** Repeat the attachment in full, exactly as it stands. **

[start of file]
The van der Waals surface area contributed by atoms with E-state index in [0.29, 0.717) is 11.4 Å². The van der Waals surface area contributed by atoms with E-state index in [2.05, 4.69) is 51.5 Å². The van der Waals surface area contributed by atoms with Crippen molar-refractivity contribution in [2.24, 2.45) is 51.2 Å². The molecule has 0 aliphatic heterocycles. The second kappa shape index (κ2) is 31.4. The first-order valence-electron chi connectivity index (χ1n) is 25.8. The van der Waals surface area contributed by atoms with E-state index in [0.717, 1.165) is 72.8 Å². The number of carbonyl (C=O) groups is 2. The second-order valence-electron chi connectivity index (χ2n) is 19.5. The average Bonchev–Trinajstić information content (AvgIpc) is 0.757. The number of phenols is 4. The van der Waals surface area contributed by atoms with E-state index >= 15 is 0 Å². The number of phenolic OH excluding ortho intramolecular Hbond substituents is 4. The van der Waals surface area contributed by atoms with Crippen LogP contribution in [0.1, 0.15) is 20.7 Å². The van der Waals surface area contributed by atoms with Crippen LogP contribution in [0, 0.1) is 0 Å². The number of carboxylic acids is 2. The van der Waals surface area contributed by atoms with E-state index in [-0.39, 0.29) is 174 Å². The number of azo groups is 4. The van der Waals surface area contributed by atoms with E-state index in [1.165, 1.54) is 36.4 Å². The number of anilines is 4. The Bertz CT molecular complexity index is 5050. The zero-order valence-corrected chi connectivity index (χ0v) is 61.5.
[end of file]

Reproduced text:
The van der Waals surface area contributed by atoms with E-state index in [0.29, 0.717) is 11.4 Å². The van der Waals surface area contributed by atoms with E-state index in [2.05, 4.69) is 51.5 Å². The van der Waals surface area contributed by atoms with Crippen molar-refractivity contribution in [2.24, 2.45) is 51.2 Å². The molecule has 0 aliphatic heterocycles. The second kappa shape index (κ2) is 31.4. The first-order valence-electron chi connectivity index (χ1n) is 25.8. The van der Waals surface area contributed by atoms with E-state index in [0.717, 1.165) is 72.8 Å². The number of carbonyl (C=O) groups is 2. The second-order valence-electron chi connectivity index (χ2n) is 19.5. The average Bonchev–Trinajstić information content (AvgIpc) is 0.757. The number of phenols is 4. The van der Waals surface area contributed by atoms with E-state index >= 15 is 0 Å². The number of phenolic OH excluding ortho intramolecular Hbond substituents is 4. The van der Waals surface area contributed by atoms with Crippen LogP contribution in [0.1, 0.15) is 20.7 Å². The van der Waals surface area contributed by atoms with Crippen LogP contribution in [0, 0.1) is 0 Å². The number of carboxylic acids is 2. The van der Waals surface area contributed by atoms with E-state index in [-0.39, 0.29) is 174 Å². The number of azo groups is 4. The van der Waals surface area contributed by atoms with E-state index in [1.165, 1.54) is 36.4 Å². The number of anilines is 4. The Bertz CT molecular complexity index is 5050. The zero-order valence-corrected chi connectivity index (χ0v) is 61.5.